As someone who is 31 weeks pregnant and hoping for the type of experience you describe, I can’t thank you enough for taking the time to share your story!

I have been mentioning to my high-risk healthcare team at EVERY visit that I don’t want to be induced merely because of protocol and that they have to promise me to reconsider their standard protocol if my control remains as good as it has been throughout the pregnancy (and as in your case, years prior). Unfortunately, I haven’t gotten their “approval” of this plan yet but they just keep saying it only makes sense to talk about it after I pass the 36-week mark, which seems reasonable. I also have the this ACOG opinion on hand to bring up if they do sound resistant after that point: https://www.acog.org/Resources-And-Publications/Committee-Opinions/Committee-on-Obstetric-Practice/Medically-Indicated-Late-Preterm-and-Early-Term-Deliveries (basically stating that for well-controlled diabetes without any other complications, no induction is indicated).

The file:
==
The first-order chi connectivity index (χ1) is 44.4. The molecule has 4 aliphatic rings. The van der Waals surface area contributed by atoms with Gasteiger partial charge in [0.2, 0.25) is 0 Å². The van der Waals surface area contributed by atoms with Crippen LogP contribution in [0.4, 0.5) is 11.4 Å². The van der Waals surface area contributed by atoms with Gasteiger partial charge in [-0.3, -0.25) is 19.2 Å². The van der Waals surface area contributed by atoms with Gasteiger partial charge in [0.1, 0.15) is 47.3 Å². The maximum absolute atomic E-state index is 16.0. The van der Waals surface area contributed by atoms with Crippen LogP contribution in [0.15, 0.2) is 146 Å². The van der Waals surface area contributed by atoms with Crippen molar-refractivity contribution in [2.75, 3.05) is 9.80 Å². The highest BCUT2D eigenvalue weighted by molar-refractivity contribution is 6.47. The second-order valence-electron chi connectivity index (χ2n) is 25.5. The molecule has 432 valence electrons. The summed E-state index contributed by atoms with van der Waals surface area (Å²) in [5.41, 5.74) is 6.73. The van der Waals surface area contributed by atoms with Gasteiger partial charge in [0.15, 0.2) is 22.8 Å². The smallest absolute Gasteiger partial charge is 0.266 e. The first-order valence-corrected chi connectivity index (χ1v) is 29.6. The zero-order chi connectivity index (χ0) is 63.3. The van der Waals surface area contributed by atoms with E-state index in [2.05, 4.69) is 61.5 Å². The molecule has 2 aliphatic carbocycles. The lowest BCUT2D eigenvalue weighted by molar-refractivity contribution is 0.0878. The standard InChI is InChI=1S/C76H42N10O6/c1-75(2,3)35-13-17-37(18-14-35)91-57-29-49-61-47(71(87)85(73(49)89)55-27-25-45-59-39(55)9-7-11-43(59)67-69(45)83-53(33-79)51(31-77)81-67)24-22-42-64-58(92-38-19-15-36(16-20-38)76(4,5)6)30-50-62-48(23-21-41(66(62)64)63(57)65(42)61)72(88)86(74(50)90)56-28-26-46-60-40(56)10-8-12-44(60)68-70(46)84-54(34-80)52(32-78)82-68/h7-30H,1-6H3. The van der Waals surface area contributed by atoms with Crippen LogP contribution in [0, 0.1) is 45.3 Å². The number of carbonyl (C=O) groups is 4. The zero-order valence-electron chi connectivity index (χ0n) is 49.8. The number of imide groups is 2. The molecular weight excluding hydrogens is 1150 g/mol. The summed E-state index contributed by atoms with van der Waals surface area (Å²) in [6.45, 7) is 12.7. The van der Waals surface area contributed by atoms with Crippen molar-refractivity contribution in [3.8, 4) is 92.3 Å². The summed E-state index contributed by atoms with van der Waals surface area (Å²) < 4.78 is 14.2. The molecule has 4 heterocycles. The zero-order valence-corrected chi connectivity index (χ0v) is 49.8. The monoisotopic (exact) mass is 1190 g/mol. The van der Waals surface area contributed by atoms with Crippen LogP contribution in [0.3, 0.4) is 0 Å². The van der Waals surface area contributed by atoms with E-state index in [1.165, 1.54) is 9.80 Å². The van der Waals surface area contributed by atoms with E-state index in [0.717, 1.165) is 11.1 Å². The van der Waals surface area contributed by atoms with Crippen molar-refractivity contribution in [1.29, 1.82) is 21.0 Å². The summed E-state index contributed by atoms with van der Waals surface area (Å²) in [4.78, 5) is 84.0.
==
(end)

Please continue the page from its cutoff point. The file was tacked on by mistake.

I hope you and your daughter continue to be doing well! It would be interesting to read how you’ve managed breastfeeding (if you did it for any length of time) since there are even fewer resources on that practice and T1D.

Fingers crossed that I can write a post similar to yours after October! :slight_smile:

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#4

Hi Dessito!

My specialist was incredibly frustrated with my being adamant against being
induced. I almost felt sorry for her. If your provider is anything like
mine, she actually dealt with very few Type 1s with good control. Most of
her experience was with gestational diabetes.

Obviously there are indications for induction (results of the non-stress
tests, fluid levels etc.) and it’s sensible to listen to medical advice
from the professionals, but I found it helpful to remember that no matter
how much pressure I was getting they couldn’t “make” me be induced. I just
had to say no …and be willing to accept the risk.

Their job is protect against the worst case scenario (even if there’s an
incredibly tiny chance of that happening) and never mind the very probable,